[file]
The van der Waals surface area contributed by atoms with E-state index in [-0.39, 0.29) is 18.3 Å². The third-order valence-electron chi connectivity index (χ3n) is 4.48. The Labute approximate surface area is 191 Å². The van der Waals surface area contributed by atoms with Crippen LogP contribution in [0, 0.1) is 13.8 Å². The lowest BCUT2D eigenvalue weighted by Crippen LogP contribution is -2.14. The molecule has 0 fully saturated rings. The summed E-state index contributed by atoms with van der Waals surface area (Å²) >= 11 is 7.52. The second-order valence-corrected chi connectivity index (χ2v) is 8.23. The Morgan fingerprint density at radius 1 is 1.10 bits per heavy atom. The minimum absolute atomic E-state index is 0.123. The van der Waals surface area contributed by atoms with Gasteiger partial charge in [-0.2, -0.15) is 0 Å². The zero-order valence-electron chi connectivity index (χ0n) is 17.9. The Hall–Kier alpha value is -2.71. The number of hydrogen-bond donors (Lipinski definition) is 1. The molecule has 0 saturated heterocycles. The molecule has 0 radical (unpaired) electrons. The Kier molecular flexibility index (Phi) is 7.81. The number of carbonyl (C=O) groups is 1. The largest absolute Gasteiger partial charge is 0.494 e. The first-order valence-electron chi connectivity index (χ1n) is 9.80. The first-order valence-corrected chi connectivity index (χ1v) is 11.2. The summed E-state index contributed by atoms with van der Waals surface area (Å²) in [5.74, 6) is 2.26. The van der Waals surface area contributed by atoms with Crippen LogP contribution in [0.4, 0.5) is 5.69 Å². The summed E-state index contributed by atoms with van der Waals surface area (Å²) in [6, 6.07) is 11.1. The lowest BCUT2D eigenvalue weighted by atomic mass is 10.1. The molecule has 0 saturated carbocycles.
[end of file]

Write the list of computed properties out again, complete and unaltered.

The van der Waals surface area contributed by atoms with E-state index in [-0.39, 0.29) is 18.3 Å². The third-order valence-electron chi connectivity index (χ3n) is 4.48. The Labute approximate surface area is 191 Å². The van der Waals surface area contributed by atoms with Crippen LogP contribution in [0, 0.1) is 13.8 Å². The lowest BCUT2D eigenvalue weighted by Crippen LogP contribution is -2.14. The molecule has 0 fully saturated rings. The summed E-state index contributed by atoms with van der Waals surface area (Å²) >= 11 is 7.52. The second-order valence-corrected chi connectivity index (χ2v) is 8.23. The Morgan fingerprint density at radius 1 is 1.10 bits per heavy atom. The minimum absolute atomic E-state index is 0.123. The van der Waals surface area contributed by atoms with Gasteiger partial charge in [-0.2, -0.15) is 0 Å². The zero-order valence-electron chi connectivity index (χ0n) is 17.9. The Hall–Kier alpha value is -2.71. The number of hydrogen-bond donors (Lipinski definition) is 1. The molecule has 0 saturated heterocycles. The molecule has 0 radical (unpaired) electrons. The Kier molecular flexibility index (Phi) is 7.81. The number of carbonyl (C=O) groups is 1. The largest absolute Gasteiger partial charge is 0.494 e. The first-order valence-electron chi connectivity index (χ1n) is 9.80. The first-order valence-corrected chi connectivity index (χ1v) is 11.2. The summed E-state index contributed by atoms with van der Waals surface area (Å²) in [5.74, 6) is 2.26. The van der Waals surface area contributed by atoms with Crippen LogP contribution in [0.4, 0.5) is 5.69 Å². The summed E-state index contributed by atoms with van der Waals surface area (Å²) in [6, 6.07) is 11.1. The lowest BCUT2D eigenvalue weighted by atomic mass is 10.1. The molecule has 0 saturated carbocycles.